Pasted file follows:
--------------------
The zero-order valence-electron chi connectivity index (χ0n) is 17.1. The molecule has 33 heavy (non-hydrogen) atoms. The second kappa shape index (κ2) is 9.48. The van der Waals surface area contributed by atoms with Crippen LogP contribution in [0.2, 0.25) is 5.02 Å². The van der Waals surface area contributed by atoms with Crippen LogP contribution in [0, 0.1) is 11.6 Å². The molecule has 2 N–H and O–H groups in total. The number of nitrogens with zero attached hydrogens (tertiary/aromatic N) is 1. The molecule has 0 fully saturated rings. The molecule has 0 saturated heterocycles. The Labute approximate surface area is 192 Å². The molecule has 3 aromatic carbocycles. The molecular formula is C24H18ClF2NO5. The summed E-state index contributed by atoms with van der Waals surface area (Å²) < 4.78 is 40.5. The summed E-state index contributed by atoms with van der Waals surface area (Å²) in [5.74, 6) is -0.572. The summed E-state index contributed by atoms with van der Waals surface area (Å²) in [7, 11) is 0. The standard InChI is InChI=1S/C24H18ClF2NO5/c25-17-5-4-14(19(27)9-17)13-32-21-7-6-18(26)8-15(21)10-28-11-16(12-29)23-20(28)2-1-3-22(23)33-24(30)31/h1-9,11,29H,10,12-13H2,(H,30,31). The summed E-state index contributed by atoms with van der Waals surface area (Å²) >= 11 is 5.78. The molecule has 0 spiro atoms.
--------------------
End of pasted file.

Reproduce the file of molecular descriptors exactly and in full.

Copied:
The zero-order valence-electron chi connectivity index (χ0n) is 17.1. The molecule has 33 heavy (non-hydrogen) atoms. The second kappa shape index (κ2) is 9.48. The van der Waals surface area contributed by atoms with Crippen LogP contribution in [0.2, 0.25) is 5.02 Å². The van der Waals surface area contributed by atoms with Crippen LogP contribution in [0, 0.1) is 11.6 Å². The molecule has 2 N–H and O–H groups in total. The number of nitrogens with zero attached hydrogens (tertiary/aromatic N) is 1. The molecule has 0 fully saturated rings. The molecule has 0 saturated heterocycles. The Labute approximate surface area is 192 Å². The molecule has 3 aromatic carbocycles. The molecular formula is C24H18ClF2NO5. The summed E-state index contributed by atoms with van der Waals surface area (Å²) < 4.78 is 40.5. The summed E-state index contributed by atoms with van der Waals surface area (Å²) in [5.74, 6) is -0.572. The summed E-state index contributed by atoms with van der Waals surface area (Å²) in [7, 11) is 0. The standard InChI is InChI=1S/C24H18ClF2NO5/c25-17-5-4-14(19(27)9-17)13-32-21-7-6-18(26)8-15(21)10-28-11-16(12-29)23-20(28)2-1-3-22(23)33-24(30)31/h1-9,11,29H,10,12-13H2,(H,30,31). The summed E-state index contributed by atoms with van der Waals surface area (Å²) >= 11 is 5.78. The molecule has 0 spiro atoms.